Block unicorn note: MEV-Burn is only part of the direct solution to the MEV problem in the Ethereum roadmap. This solution returns MEV to ETH holders by burning the value currently extracted by MEV participants. This indirectly reallocates value to ETH holders, making assets scarcer and reducing selling pressure on block validators.
3. Cash Settlement vs. Physical Delivery
Gas derivatives can choose to settle in “cash” or through “physical delivery”. More details below, but generally, cash-settled products cannot fully replicate the deliverable spot market as they offer synthetic exposure to the commodity, usually based on a reference rate. Therefore, the existence of derivatives mechanisms that settle through physical delivery is crucial. It ensures that a broader block space derivatives market accurately reflects the conditions of the deliverable spot market.
Physical delivery: Compared to the cash market, physical delivery in Ethereum block space (and indeed any commodity market) is more complex. When derivatives expire, both parties to any such derivative must physically settle the goods. For the case of a validator transacting with an application, this means that the validator must provide block space to the buyer. We discuss several possible ways of physically delivering block space below:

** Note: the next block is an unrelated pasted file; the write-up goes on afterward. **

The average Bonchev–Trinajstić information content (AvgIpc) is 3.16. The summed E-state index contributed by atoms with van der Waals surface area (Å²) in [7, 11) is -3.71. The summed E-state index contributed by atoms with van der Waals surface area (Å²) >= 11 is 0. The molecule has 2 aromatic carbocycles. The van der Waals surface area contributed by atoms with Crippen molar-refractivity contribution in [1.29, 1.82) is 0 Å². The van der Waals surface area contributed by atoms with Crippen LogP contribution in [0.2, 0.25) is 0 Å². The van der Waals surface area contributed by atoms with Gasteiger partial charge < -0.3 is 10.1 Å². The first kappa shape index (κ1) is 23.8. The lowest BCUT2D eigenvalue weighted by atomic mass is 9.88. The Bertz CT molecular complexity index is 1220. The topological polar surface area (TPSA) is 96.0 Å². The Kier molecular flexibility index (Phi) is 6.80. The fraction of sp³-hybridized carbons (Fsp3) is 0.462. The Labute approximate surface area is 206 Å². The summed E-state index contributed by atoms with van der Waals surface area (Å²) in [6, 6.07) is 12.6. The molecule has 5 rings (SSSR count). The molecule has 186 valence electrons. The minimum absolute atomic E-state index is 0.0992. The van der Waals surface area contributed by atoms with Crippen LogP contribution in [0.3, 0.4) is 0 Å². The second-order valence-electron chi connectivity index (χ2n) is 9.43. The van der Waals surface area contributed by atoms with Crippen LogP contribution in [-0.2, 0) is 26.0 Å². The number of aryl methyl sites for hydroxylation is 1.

Block builders provide this service: As previously discussed, block construction is likely to continue to be dominated by a few participants due to economies of scale and technical requirements for full depth sharding, who have good standing in these markets. Block builders are obviously the natural buyers/sellers of block space (after all, they are in the business of managing/optimizing block space), and can also provide physical delivery of block space services to block space applications/consumers.
Validator Coordination/Middleware: In addition to block builders, validators are also key stakeholders in the physical delivery market of block space. This will be driven by a desire of validators who wish to help manage revenue volatility in the current validation business and allow for the development of new markets where validators can sell future block space at a premium.